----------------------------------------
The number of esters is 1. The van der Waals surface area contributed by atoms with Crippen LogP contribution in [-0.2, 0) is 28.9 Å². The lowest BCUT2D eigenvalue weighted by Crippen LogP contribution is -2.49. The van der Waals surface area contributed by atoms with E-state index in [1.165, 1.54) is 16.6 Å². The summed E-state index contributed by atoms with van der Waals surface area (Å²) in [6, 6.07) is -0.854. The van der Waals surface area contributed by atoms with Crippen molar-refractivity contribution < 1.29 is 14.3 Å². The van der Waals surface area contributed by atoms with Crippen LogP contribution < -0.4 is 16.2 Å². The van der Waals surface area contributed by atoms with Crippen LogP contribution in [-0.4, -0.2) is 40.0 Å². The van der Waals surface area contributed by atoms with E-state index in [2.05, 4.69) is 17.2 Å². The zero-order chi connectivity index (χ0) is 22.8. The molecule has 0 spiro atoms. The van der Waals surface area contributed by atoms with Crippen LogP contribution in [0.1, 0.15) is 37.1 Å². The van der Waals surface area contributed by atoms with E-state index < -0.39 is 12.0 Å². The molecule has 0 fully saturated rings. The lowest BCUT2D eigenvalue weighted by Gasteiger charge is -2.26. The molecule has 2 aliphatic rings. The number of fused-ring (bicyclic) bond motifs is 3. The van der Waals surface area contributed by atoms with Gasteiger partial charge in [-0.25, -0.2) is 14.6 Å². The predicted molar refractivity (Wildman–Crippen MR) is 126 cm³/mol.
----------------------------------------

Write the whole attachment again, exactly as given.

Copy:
The number of esters is 1. The van der Waals surface area contributed by atoms with Crippen LogP contribution in [-0.2, 0) is 28.9 Å². The lowest BCUT2D eigenvalue weighted by Crippen LogP contribution is -2.49. The van der Waals surface area contributed by atoms with E-state index in [1.165, 1.54) is 16.6 Å². The summed E-state index contributed by atoms with van der Waals surface area (Å²) in [6, 6.07) is -0.854. The van der Waals surface area contributed by atoms with Crippen molar-refractivity contribution < 1.29 is 14.3 Å². The van der Waals surface area contributed by atoms with Crippen LogP contribution < -0.4 is 16.2 Å². The van der Waals surface area contributed by atoms with Crippen LogP contribution in [-0.4, -0.2) is 40.0 Å². The van der Waals surface area contributed by atoms with E-state index in [2.05, 4.69) is 17.2 Å². The zero-order chi connectivity index (χ0) is 22.8. The molecule has 0 spiro atoms. The van der Waals surface area contributed by atoms with Crippen LogP contribution in [0.1, 0.15) is 37.1 Å². The van der Waals surface area contributed by atoms with E-state index < -0.39 is 12.0 Å². The molecule has 0 fully saturated rings. The lowest BCUT2D eigenvalue weighted by Gasteiger charge is -2.26. The molecule has 2 aliphatic rings. The number of fused-ring (bicyclic) bond motifs is 3. The van der Waals surface area contributed by atoms with Gasteiger partial charge in [-0.25, -0.2) is 14.6 Å². The predicted molar refractivity (Wildman–Crippen MR) is 126 cm³/mol.